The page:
Benchmarking Bananas: A Recap Getting the Real Data: Kirin 970 GPU Performance Overview
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  • sing_electric - Tuesday, September 4, 2018 - link

    At some point, Huawei (and other Chinese OEMs) need to decide whether they want to build their brands globally or just in their home market.

    "Other Chinese OEMs lie so we've got to as well" ends up doing nothing but providing ammunition for those that say that Chinese phones are "cheap," under-performing knock offs.

    The Nexus 6p showed many years ago that Huawei can make good hardware. HiSilicon's chips obviously aren't doing them many favors in the GPU department, but that just means they need to target appropriate segments where they are competitive (I'm convinced that there's a large niche of people who want stylish devices that feel premium but don't really care much about performance), rather than lying and perpetuating a stereotype that will hurt their brand long after they've abandoned those practices.
    Reply
  • A5 - Tuesday, September 4, 2018 - link

    Calling the 6P "good" hardware is a bit generous. The battery subsystem has a devastating defect rate, especially since the phone is sealed.

    At one point Google ran out of refurbs and had to give out Pixel XLs to people as replacements.
    Reply
  • ventrolis - Tuesday, September 4, 2018 - link

    Are the charts for Aztec Normal/High flipped? Somehow I imagine the 'High' test would be more difficult and have lower frame rates than 'Normal'. Reply
  • Andrei Frumusanu - Tuesday, September 4, 2018 - link

    Thank you for pointing it out, indeed the labels were flipped. Reply
  • CityZ - Tuesday, September 4, 2018 - link

    Why not simply do a combined performance & power test where you run the benchmark continuously until the phone shuts down? If a phone maker tries to cheat for the performance side, they'll look bad on the run-time side. If a phone throws up a "I'm running too hot" screen, consider that the end of the test. Such a test not only shows how fast your game may perform, but also for how long you can game. Reply
  • Andrei Frumusanu - Tuesday, September 4, 2018 - link

    Screen resolution, V-Sync and other device differences makes this kinda hard. In my view there's no added value over just peak & sustained performance as well as just measuring power. Reply
  • wow&wow - Tuesday, September 4, 2018 - link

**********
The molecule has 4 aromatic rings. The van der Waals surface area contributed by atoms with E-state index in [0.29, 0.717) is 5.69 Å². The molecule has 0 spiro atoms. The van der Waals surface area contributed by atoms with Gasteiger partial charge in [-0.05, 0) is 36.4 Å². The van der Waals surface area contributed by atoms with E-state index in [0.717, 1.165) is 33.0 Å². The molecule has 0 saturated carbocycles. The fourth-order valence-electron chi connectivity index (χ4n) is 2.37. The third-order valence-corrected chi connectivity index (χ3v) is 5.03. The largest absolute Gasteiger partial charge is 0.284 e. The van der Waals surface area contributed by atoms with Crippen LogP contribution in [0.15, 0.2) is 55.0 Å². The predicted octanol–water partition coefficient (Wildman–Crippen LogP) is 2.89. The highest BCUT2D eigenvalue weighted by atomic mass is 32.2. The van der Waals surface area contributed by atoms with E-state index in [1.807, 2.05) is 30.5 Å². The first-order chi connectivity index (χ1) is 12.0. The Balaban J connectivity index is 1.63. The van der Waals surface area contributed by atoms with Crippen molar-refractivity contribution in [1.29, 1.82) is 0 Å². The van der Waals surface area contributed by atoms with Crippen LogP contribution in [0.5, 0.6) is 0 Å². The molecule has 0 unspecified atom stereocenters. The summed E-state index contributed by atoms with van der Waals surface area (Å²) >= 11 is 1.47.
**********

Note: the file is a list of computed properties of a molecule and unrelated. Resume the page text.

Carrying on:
"A Cheating Headache"

    The worst one should be the "Intel's repeatedly not following the specs" that causes the problems of "Meltdown", requiring OS memory relocation, the industry's 1st and only, and "Foreshadow" that the mitigation can only "reduce" the risk but "not eliminated" it!
    Reply
  • Xex360 - Tuesday, September 4, 2018 - link

    Because I don't consider phones to be gaming devices, for that I have a PC and a console, so benchmarks are worthless to me, the most important things in a phone are the OS (Unfortunately I'm stuck with android, iOS isn't well suited for my use), screen (high resolution and no notch) and finally battery life (around one day, an OLED screen). Reply
  • A5 - Tuesday, September 4, 2018 - link

    Android increasingly uses the GPU to render the OS, and apps like Google Maps use it extensively as well. Sustained GPU performance isn't just relevant to gamers. Reply
  • eastcoast_pete - Tuesday, September 4, 2018 - link

    First and foremost: Thanks Andrei and Ian! This kind of article is why I come to Anandtech again and again (and more frequently than other computer tech websites). Yes, those benchmarks are not only misleading, they also steer the manufacturers towards optimizing for an artificial use (benchmarking), often at the expense of actually optimizing their smartphones for real world use. Who knows just how much better Huawei's phones could have been for everyday use if the time and energy invested in cheating for benchmarks would have instead gone into optimizing their phones for productivity, real world applications, and battery live (Huawei gets a bonus for historically having large capacity batteries, though!). As they are, those benchmarking suites would probably come in handy if one needs to use the phone as a hand warmer in winter.

    One minor edit: the "High" and "Normal"labels on the the Aztec Ruins graphs are probably switched around. The fps numbers for "high" are really high for all devices. However, that is a very minor, cosmetic, point in an otherwise very good article!
    Reply